A podcast explaining this story using audio commentary and graphical animations is available on the ONS YouTube Channel.
The key points are:
The wealthiest tenth of households owned more than 40% of overall wealth and were over 850 times wealthier than the least wealthy tenth of households.
A household required total wealth greater than £967,000 to belong to the wealthiest 10% of the distribution.
The south-east of England had the highest percentage of ‘wealthy’ households.
In 2008/10 the Wealth and Assets Survey (WAS) estimated aggregate total wealth; the combined net wealth of all private households within Great Britain, at £10.3 trillion. The wealth held by the richest 10% of households combined was £4.5 trillion and represented a 43.8% share of aggregate total wealth.
In contrast, the combined wealth of the bottom half of households in the distribution was £1.0 trillion; a value which accounted for 9.9% of aggregate total wealth. The wealth held by the top 10% of households was therefore over 4 times greater than the wealth of the bottom half of all households combined and, over 850 times greater than that of the least wealthy 10% of households.
The median value for household total wealth was £232,000, i.e. half of all households had total wealth less than this and half of all households had total wealth more than this. Belonging to the wealthiest 10% of households required total wealth greater than £967,000. To be in the bottom 10% of the distribution, a household’s value of total wealth needed to be less than £13,000.
|Wealth Band||Total Wealth (£)|
Considering the nine regions of England and the countries of Wales and Scotland, the South East had the highest percentage of ‘wealthy’ households. Of all the households in this particular region, 15.5% had a value of total wealth greater than £967,000; enough to belong to the wealthiest tenth of households in Great Britain. In comparison, only 6.9% of households in Scotland held wealth greater than £967,000.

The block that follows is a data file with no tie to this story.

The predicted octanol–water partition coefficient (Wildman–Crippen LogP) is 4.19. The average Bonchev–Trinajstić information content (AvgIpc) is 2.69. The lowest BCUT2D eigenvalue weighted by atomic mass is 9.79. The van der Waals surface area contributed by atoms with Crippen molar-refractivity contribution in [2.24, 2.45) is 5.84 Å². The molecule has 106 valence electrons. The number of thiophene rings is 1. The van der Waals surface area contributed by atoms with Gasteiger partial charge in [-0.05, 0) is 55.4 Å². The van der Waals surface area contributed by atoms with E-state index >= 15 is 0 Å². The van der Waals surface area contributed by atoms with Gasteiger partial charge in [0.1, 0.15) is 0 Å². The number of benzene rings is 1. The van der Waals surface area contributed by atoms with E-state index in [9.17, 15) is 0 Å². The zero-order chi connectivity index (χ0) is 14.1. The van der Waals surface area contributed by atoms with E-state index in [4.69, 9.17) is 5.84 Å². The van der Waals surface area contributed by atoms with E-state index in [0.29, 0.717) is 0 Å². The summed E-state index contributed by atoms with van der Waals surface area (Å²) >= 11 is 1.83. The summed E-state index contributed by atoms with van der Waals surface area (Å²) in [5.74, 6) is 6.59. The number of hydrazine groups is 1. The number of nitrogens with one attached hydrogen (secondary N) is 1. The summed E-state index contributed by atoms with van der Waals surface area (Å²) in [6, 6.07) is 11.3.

Of the total wealth held by those households in the top decile, over half (56.6%) comprised private pension wealth. Nearly all households in this top wealth decile had private pension wealth (98.0%) and the median value of private pension wealth for these households was £742,000.
Private pension wealth contributed only 30.4% to the wealth held by the least wealthy half of households. More than two out of five households (43.3%) in the least wealthy half of the distribution had no private pension wealth at all and the median value of private pension wealth held by this group was £4,000.
The contribution of property wealth (net) to the combined total wealth of the top 10% of households was 25.9% with a median value of £340,000. Property wealth made the largest contribution to total wealth for the least wealthy half of households (36.6%) even though only 41.4% of households in this group had any value of property wealth.